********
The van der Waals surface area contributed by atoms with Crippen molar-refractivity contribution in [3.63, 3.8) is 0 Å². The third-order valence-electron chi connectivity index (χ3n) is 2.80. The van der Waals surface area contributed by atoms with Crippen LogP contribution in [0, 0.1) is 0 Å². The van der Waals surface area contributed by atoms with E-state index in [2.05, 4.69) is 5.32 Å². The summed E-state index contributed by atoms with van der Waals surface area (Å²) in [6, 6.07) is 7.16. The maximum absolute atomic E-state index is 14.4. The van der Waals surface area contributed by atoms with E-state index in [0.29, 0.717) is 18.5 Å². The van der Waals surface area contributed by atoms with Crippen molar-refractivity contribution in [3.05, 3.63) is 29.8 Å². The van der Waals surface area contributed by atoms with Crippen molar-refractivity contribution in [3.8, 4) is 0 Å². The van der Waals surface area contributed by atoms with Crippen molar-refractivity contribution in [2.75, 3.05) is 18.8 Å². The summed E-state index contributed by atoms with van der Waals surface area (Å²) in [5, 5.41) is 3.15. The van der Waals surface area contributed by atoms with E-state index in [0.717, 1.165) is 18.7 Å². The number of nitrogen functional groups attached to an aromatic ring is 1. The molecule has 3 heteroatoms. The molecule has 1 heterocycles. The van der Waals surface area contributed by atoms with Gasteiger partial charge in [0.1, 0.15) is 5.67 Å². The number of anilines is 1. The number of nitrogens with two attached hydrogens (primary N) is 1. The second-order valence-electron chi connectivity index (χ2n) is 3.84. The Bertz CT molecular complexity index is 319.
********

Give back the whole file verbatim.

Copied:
The van der Waals surface area contributed by atoms with Crippen molar-refractivity contribution in [3.63, 3.8) is 0 Å². The third-order valence-electron chi connectivity index (χ3n) is 2.80. The van der Waals surface area contributed by atoms with Crippen LogP contribution in [0, 0.1) is 0 Å². The van der Waals surface area contributed by atoms with E-state index in [2.05, 4.69) is 5.32 Å². The summed E-state index contributed by atoms with van der Waals surface area (Å²) in [6, 6.07) is 7.16. The maximum absolute atomic E-state index is 14.4. The van der Waals surface area contributed by atoms with E-state index in [0.29, 0.717) is 18.5 Å². The van der Waals surface area contributed by atoms with Crippen molar-refractivity contribution in [3.05, 3.63) is 29.8 Å². The van der Waals surface area contributed by atoms with Crippen molar-refractivity contribution in [3.8, 4) is 0 Å². The van der Waals surface area contributed by atoms with Crippen molar-refractivity contribution in [2.75, 3.05) is 18.8 Å². The summed E-state index contributed by atoms with van der Waals surface area (Å²) in [5, 5.41) is 3.15. The van der Waals surface area contributed by atoms with E-state index in [0.717, 1.165) is 18.7 Å². The number of nitrogen functional groups attached to an aromatic ring is 1. The molecule has 3 heteroatoms. The molecule has 1 heterocycles. The van der Waals surface area contributed by atoms with Gasteiger partial charge in [0.1, 0.15) is 5.67 Å². The number of anilines is 1. The number of nitrogens with two attached hydrogens (primary N) is 1. The second-order valence-electron chi connectivity index (χ2n) is 3.84. The Bertz CT molecular complexity index is 319.